Again, I can't stress it enough—the car is awesome, supremely capable with steering that isn't jittery or vague and an engine that's full of power. And the engine noise... oh, that noise! Porsche has mastered the sound of a (very) sporty exhaust. The new Boxster Spyder sounds like a 911 now—and we wouldn't normally credit ourselves with being able to tell the difference between 0.4 liters. You'll know it when you hear it, though—familiar, in a good way. The six-speed transmission is the same as the one in the 987 Spyder, with the same gear ratios, yet we can't help but feel like it's a little long despite seeming to rev high in sixth on the highway. Second gear especially appears inexplicably so. Those gears are combined with an engine that seems to need a while to build up some steam—we know, we feel ridiculous typing it ourselves, but it's true. The car loves revs, and it doesn't feel like it's in the powerband for long once you get it there. And yet when you look at the curve compared to the previous car, there's nothing to suggest this should be the case.
Perhaps the '16 Boxster Spyder's greatest sin is that where the previous iteration was a purist car, this one comes across as more of a marketing exercise. The "Spyder" logos on the plastic flaps that secure the roof in place tell the tale: The roof still has the wings of the previous car (by that we're referring to the means by which the canopy was "strapped down" in the rear), but they don't actually need to be there. The Spyder's roof is another case where the thing in question, like the acceleration or the lateral g's, is better at doing its job than the 987 model. The roof is much easier to operate; Porsche touts the fewer number of steps needed to put the top down and back up versus the previous car, the Boxster's top speed being unaffected with the top down, and it being able to go through car washes without a leak. Basically, it's a trimmed-down version of a standard Boxster top without all of the electronic elements. The wings on the new Boxster Spyder are there as a deliberate inconvenience—an attempt to make you feel you're in a Spartan roadster, in which compromises must be made for the sake of driving purity! In practice, it comes off as condescension, a means to make a connection between the new car and the last one. It doesn't quite work.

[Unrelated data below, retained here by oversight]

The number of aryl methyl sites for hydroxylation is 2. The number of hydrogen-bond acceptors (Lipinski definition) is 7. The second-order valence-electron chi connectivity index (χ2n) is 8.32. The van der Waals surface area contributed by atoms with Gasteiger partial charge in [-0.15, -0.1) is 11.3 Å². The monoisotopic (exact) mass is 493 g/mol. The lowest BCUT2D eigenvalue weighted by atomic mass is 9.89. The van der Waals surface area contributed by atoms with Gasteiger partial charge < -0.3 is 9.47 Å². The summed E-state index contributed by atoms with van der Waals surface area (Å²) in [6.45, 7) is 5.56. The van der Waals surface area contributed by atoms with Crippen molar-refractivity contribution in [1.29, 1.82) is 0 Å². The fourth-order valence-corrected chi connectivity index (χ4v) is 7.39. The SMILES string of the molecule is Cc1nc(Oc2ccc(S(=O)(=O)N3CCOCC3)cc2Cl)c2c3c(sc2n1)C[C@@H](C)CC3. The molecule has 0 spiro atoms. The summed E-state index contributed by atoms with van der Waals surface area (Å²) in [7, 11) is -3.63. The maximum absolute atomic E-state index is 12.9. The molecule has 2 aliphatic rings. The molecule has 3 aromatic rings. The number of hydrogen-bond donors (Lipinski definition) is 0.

The Boxster/Cayman line has changed since its last iteration. No longer are the Boxster Spyder and the Cayman R (GT4 for this generation) two peas in a pod. Nor is the Spyder a tightened-and-lightened Boxster S—the 911 Carrera S engine makes sure of that. The changes are significant enough to warrant the cars having the unrelated last names that they do, and the move will surely win over a wider audience. The new Boxster Spyder is, without question, more capable than the previous one, but in doing that it loses what it's supposed to do so well. And herein lies the irony: It's a purist car, right? So why sacrifice road feel for the benefit of ultimate performance? It seems like that's just what you have to do these days to keep up the pace (witness automatics/DSGs replacing manuals everywhere), but in this car specifically, that's where you lose the plot a little bit. This thing should be all about the smile factor; everything else is secondary.
So in order to appreciate the new Boxster Spyder, you have to accept that the last one was an automotive anomaly—that rare perfection that happens almost accidentally every now and then with a capable automaker. And that the era of feel being synonymous with performance is long gone; not coming back. There is inherently nothing wrong with that: Advancements in performance, safety, and efficiency are all good things. Keep a "what is past is prologue" type of philosophy, where everything sets the stage for what comes next—otherwise, you find yourself dwelling on what's lost rather than how far things have come. So much of life is lost in the moments, and when it's gone, it's gone. The 987 Spyder was so, so good; on the short list of the best driver's cars of the modern era. The new Boxster Spyder is great, and anyone who hasn't driven a 987 Spyder will find so much to love unsullied by the memories of what came before. But the beautiful thing is that if the 981 Spyder just doesn't do it for you, you can try to find a 987 Spyder on the used market—and likely at a decent price now that its successor is becoming available.